Wed | Sep 20, 2017

Olive Senior’s The Pain Tree

Published:Sunday | March 6, 2016 | 3:00 AM
Olive Senior
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Olive Senior's The Pain Tree, her 17th book, is her best! That's right, 17 books this Jamaican writer has authored and I still encounter Jamaicans who have never heard of her. Maybe they missed when she won the Commonwealth Writer's Prize in 1987, or was honoured in 2003 with the Norman Washington Manley Foundation Award for Excellence, or in 2004 with the Gold Medal of the Institute of Jamaica. That was after already receiving the Centenary Medal and the Silver Medal of the Institute of Jamaica for contributions to literature. The University of the West Indies, Cave Hill, Barbados named her Humanities Scholar 2005 not to mention the grants she has received from the Ontario Arts Council, Canada Council and the list continues.

I thought the title story from Arrival of the Snake-Woman (1989), drawing on the intimacy of a Trelawny childhood, was her most sensitive work of fiction until I read Discerner of Hearts (1995) where the local science man stole my heart. I'm not much for poetry but her four works of poetry - Talking of Trees (1986), Gardening In The Tropics (1995), Over The Roofs of the World (2005) and Shell (2007) have won numerous international prizes and led to a bilingual French/English collection Un Pipiri m'a dit/A Little Bird Told Me (2014).

In describing The Pain Tree, Senior said: "Unlike my three previous collections where the stories were written one after the other within a fairly compressed period of time, these stories were written over many years and are collected here for the first time." Three collections of short stories? Oh my gosh, how could I have forgotten Summer Lightning (1986), her very first collection in which "The Boy Who Loved Ice Cream" in one paragraph captures the anguish of childhood disappointment and the searing pain of adultery, actual or imagined. Maybe it's impossible to say one of Senior's books is better than another, because they're all so relevant, whether to evoke emotional perception or preserve and interpret history.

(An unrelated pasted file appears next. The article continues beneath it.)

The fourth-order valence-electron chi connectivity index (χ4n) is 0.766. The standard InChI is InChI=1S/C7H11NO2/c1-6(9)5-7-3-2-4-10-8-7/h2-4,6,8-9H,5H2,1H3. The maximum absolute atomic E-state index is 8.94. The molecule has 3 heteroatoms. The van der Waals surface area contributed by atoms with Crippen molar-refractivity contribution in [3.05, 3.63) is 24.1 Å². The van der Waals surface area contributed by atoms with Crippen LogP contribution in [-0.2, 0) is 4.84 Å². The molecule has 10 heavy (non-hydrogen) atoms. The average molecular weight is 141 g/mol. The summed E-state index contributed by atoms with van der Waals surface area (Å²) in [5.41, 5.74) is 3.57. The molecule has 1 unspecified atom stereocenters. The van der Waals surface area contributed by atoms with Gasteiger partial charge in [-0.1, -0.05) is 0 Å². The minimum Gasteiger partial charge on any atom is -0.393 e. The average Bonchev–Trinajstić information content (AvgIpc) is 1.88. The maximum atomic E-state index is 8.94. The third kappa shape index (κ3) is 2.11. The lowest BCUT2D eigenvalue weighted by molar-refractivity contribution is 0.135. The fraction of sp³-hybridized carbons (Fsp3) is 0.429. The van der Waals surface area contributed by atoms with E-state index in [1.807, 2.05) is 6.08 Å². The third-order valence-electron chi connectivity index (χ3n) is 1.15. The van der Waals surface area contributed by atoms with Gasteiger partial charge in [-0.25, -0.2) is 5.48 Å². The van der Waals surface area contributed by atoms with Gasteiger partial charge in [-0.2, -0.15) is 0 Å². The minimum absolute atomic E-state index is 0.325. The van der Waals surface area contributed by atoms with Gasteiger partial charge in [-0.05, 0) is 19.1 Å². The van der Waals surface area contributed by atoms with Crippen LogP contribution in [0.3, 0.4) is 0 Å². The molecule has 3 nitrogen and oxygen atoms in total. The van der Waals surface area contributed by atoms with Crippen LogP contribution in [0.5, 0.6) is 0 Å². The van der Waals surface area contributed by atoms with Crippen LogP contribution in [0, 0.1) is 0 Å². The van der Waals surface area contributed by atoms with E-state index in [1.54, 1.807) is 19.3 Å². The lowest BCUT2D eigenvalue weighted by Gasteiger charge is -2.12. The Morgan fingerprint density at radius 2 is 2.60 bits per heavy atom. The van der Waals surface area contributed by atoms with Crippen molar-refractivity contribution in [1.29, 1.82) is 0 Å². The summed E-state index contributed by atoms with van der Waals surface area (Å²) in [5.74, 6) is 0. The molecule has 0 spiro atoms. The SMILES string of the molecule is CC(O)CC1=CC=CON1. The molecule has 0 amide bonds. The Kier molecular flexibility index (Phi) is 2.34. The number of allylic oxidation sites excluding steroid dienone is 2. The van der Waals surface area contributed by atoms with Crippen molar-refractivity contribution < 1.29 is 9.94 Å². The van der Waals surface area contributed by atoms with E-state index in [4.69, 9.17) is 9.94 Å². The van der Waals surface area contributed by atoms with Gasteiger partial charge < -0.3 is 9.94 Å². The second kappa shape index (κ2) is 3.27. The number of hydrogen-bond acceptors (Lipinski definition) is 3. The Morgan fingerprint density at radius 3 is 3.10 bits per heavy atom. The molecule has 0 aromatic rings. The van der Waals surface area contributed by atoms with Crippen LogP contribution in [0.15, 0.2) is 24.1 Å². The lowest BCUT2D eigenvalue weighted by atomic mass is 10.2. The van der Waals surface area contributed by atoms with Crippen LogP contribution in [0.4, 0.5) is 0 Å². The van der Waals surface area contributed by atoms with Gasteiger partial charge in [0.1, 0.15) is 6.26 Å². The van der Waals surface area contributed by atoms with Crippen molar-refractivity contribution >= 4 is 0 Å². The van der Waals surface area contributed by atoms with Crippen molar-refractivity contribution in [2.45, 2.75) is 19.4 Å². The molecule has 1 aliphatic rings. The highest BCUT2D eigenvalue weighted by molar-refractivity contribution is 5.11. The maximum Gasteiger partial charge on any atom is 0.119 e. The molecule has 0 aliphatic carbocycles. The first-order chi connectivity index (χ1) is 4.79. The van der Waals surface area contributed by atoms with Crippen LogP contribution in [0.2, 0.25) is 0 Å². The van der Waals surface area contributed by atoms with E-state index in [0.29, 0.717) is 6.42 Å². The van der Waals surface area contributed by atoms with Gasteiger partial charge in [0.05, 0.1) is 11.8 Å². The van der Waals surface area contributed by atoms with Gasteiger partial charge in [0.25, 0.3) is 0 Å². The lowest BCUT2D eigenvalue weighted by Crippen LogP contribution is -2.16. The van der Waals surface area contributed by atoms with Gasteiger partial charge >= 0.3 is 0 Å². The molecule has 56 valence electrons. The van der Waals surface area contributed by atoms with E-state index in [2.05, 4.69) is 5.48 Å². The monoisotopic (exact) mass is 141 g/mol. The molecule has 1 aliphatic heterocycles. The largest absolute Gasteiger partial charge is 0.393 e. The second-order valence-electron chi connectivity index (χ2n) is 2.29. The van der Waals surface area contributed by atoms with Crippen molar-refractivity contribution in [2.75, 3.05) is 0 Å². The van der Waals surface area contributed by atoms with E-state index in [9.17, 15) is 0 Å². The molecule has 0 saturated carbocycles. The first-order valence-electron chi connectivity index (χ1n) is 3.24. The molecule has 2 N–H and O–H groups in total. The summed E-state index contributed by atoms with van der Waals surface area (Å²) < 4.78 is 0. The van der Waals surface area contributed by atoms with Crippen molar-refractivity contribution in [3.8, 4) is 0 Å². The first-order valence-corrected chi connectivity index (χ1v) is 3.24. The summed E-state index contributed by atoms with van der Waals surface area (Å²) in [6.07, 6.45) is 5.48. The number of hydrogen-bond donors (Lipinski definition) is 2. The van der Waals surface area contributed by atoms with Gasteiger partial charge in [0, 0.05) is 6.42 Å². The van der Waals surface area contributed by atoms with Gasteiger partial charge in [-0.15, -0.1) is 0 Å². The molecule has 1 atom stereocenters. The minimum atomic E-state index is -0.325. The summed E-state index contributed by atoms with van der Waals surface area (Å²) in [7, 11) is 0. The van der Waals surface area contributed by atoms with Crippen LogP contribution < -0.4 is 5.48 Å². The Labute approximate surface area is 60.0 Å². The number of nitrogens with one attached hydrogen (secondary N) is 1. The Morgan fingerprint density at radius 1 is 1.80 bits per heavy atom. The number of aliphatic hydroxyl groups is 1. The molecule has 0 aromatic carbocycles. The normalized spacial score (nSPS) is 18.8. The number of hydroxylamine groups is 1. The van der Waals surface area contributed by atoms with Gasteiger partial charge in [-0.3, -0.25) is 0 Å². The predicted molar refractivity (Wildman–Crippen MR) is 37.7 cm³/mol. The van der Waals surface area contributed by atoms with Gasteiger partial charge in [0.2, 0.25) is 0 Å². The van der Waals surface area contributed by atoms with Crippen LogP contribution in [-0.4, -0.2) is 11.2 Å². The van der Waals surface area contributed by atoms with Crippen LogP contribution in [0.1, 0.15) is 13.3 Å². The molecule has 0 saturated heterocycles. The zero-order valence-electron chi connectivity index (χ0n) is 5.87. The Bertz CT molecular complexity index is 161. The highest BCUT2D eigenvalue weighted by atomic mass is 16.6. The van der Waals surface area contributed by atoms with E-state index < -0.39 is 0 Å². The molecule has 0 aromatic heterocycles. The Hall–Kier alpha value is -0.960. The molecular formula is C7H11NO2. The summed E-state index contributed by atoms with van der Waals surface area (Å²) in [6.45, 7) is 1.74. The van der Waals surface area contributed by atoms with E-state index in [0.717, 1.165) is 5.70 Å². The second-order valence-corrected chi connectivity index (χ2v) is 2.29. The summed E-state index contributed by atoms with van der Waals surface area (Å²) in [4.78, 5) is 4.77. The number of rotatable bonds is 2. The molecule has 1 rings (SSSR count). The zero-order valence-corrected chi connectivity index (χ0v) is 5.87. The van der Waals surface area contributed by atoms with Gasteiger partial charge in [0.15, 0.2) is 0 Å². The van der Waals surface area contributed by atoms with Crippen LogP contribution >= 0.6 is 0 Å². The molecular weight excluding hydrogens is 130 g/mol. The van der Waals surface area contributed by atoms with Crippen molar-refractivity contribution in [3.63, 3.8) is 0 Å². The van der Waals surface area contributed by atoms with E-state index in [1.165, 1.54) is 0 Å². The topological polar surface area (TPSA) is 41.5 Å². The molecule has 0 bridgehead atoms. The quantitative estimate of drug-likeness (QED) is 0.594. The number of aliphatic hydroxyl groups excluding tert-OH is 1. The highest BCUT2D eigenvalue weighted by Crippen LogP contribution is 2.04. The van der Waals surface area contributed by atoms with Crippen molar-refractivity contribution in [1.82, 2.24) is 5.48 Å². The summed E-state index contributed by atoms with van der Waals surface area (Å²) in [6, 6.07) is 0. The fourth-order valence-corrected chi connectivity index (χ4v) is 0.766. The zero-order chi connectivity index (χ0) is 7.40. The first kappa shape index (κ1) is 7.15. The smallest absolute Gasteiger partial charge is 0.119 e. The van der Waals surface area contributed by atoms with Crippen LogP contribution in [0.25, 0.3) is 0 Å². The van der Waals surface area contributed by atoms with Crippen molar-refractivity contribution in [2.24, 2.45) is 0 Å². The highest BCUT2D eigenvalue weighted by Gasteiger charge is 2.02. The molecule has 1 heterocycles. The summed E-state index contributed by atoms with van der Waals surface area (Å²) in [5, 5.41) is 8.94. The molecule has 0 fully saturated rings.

She said that most of the stories in The Pain Tree are set in Jamaica and notes: "Several have child protagonists and the ones about adults are set in an earlier time period from, say, the Second World War to the 1970s. In these latter stories, I am particularly interested in exploring the impact of historic events on individual lives and the tensions created by the clash between traditional ways and modernity. One story for instance examines the impact on the psyche of a person encountering television for the first time."

No wonder these narratives deal with the impact of historic events since so much of Senior's non-fiction work has taken YEARS of research to create a repertoire of documentaries. Dying to Better Themselves: West Indians and the Building of the Panama Canal (2014) contains such vivid scenes of men knee-deep in snake-infested swamps or running from dynamite charges that you know one day those characters will emerge into her fiction. Her 1984 A-Z of Jamaican Heritage after decades more research morphed into the incredibly valuable Encyclopaedia of Jamaican Heritage in 2004. As far back as 1991 her Working Miracles: Women's Lives in the English-Speaking Caribbean gave her an intimate knowledge of her gender's experiences, infused with the traditional culture in which Senior was raised. Take "The Pain Tree," her latest volume's lead narrative, how many would comprehend and be able to convey the intimacy yet simultaneous distance which prevails between classes who live and grow together or understand what lies behind the creation of a "pain tree"?

In the author's mind a moment of revelation runs through each of these stories. Senior reflects: "What seems to link the stories is that all of them focus on people on the cusp of transformation - that moment or incident that will change their lives." In what one reviewer called "a Cinderella story," the longest story in the book, "The Country Cousin," Senior perfectly captures the prejudice which underlies so much of Jamaican life with the daughter's opening lines: "Are you giving her the same towels we use?" The author's command of her storyline and character delineation achieve an enormously satisfying conclusion, perhaps because over the years of teaching creative writing at the Humber School for Writers in Toronto, and in programmes and workshops in New York, Miami, the Caribbean, the UK and France as well as a stint in Australia, Senior knows that often less is more.

The ten stories included in The Pain Tree were all previously broadcast or published in various places between the years 1998 and 2010. Senior explained: "Once I decided with the help of my publisher Marc Cote on which stories would be selected for this book, then it became a question of editing and revision rather than making major changes in the stories." She told me: "I didn't rewrite the stories, the revisions were mainly to cut here and there to tighten them and perhaps smooth out some awkward phrases."

What I found fascinating was something Senior shared on the publisher's website in which she discussed her method of literary creation: "The most important thing for me is time - or what I prefer to call 'head space'. I don't usually start writing until I have done a considerable amount of thinking about a story - and that might take years! I don't have to have the words or the full picture in my head when I start to write - indeed I'm often surprised - but the characters must be fully living and embodied in my imagination. I can carry the characters around from place to place but once I am ready to write, I do need to shut myself off from everyone and everything to get that first draft down."

In The Pain Tree we have Olive Senior's enduring works, distilled through an author's seasoned psyche.